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What to do if you recognize you’re a slacker.
Managers who aren’t fully committed to their jobs and the organization set a tone that permeates their teams. A slacker manager cheats the organization out of his true potential and gives employees an excuse to slack off, too. You may not realize that you are a slacker manager—or you may not want to realize you are—because you have become comfortable in your slacker ways.
Here are a few hints. Do you:
If you answered yes to any of the above questions, you may be a slacker. If you value your job, keep reading.
Who Are You Fooling?
You aren’t fooling anyone—not for long, anyway.
You may think that because your boss hasn’t fired you yet, you’re successfully getting away with slacking. It may be that your manager is conflict-avoidant or a slacker himself. But just because no one is confronting the behavior doesn’t mean people don’t know.
Slackers think they can wait to improve until someone criticizes them. They forget their reputations precede and follow them. Either the team’s performance has suffered or everyone knows who on the team is really the leader.
Everyone knows about your slacker ways and talks behind your back. You’re held up as the embodiment of a culture that should be changed. Almost always, that reputation comes home to roost when new leaders come in and look for someone to make an example of.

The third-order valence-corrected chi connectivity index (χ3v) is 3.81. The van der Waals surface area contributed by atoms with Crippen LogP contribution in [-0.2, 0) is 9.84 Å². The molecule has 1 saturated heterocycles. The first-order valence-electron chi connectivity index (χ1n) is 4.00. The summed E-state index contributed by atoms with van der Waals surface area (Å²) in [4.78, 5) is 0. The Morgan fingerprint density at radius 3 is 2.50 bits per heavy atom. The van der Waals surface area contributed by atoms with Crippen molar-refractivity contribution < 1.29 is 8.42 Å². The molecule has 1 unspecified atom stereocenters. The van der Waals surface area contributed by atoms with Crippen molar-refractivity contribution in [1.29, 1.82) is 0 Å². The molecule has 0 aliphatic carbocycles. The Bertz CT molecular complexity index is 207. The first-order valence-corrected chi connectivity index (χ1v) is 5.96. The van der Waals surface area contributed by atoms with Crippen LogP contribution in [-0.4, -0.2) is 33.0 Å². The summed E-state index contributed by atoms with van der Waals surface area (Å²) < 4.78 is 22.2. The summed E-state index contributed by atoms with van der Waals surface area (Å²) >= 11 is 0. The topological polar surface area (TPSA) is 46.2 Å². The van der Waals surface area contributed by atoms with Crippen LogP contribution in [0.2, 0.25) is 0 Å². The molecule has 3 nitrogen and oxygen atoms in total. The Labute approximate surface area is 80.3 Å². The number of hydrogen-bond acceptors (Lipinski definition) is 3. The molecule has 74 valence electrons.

Personal and Work Effects
Confirmed slackers are experts at compartmentalizing. They think lack of character and integrity at work doesn’t affect their personal lives. But they have voids within themselves that let them know they took the easy road. They have the same little voices we all have that see past excuses and that are relentlessly honest and critical.
Unfortunately for slackers, the personal effects usually become apparent through ill health, as secret shame and guilt work vengeance on their bodies.
At work, your employees may adopt your slacker behavior, preventing them from meeting their own potential.
But if you’re a confirmed slacker, you know and don’t care. You’ll only try to change your ways when you’re threatened with termination.
Instead of realizing how addictive slacking really is, you think you can easily stop when you want to. But, like alcoholics who have to bottom out before they change, slackers don’t stop until their careers are ruined.
If you can be honest with yourself and listen to the little voice telling you that you have much more to give, you can overcome your slacker ways.
Changing Your Ways
Recognize your problem and be determined to change. Once you’re truly motivated, these methods can help:
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